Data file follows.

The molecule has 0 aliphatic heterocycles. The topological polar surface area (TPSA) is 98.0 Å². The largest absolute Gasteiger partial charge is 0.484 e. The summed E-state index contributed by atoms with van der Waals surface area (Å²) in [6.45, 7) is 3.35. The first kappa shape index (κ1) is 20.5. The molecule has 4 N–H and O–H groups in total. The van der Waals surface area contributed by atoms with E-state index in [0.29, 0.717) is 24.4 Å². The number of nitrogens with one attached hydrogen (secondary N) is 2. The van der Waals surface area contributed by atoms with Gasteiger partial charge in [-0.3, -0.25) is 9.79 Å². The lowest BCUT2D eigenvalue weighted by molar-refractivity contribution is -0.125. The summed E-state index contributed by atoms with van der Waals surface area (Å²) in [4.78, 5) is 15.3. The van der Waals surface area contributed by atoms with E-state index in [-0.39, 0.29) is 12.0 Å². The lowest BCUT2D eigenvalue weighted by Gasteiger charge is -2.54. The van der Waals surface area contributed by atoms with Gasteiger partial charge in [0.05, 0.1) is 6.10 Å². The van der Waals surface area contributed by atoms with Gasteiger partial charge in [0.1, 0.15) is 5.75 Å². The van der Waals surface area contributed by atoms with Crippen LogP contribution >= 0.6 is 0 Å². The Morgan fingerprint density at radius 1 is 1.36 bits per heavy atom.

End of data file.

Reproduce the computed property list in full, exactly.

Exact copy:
The molecule has 0 aliphatic heterocycles. The topological polar surface area (TPSA) is 98.0 Å². The largest absolute Gasteiger partial charge is 0.484 e. The summed E-state index contributed by atoms with van der Waals surface area (Å²) in [6.45, 7) is 3.35. The first kappa shape index (κ1) is 20.5. The molecule has 4 N–H and O–H groups in total. The van der Waals surface area contributed by atoms with E-state index in [0.29, 0.717) is 24.4 Å². The number of nitrogens with one attached hydrogen (secondary N) is 2. The van der Waals surface area contributed by atoms with Gasteiger partial charge in [-0.3, -0.25) is 9.79 Å². The lowest BCUT2D eigenvalue weighted by molar-refractivity contribution is -0.125. The summed E-state index contributed by atoms with van der Waals surface area (Å²) in [4.78, 5) is 15.3. The van der Waals surface area contributed by atoms with E-state index in [-0.39, 0.29) is 12.0 Å². The lowest BCUT2D eigenvalue weighted by Gasteiger charge is -2.54. The van der Waals surface area contributed by atoms with Gasteiger partial charge in [0.05, 0.1) is 6.10 Å². The van der Waals surface area contributed by atoms with Gasteiger partial charge in [0.1, 0.15) is 5.75 Å². The van der Waals surface area contributed by atoms with Crippen LogP contribution >= 0.6 is 0 Å². The Morgan fingerprint density at radius 1 is 1.36 bits per heavy atom.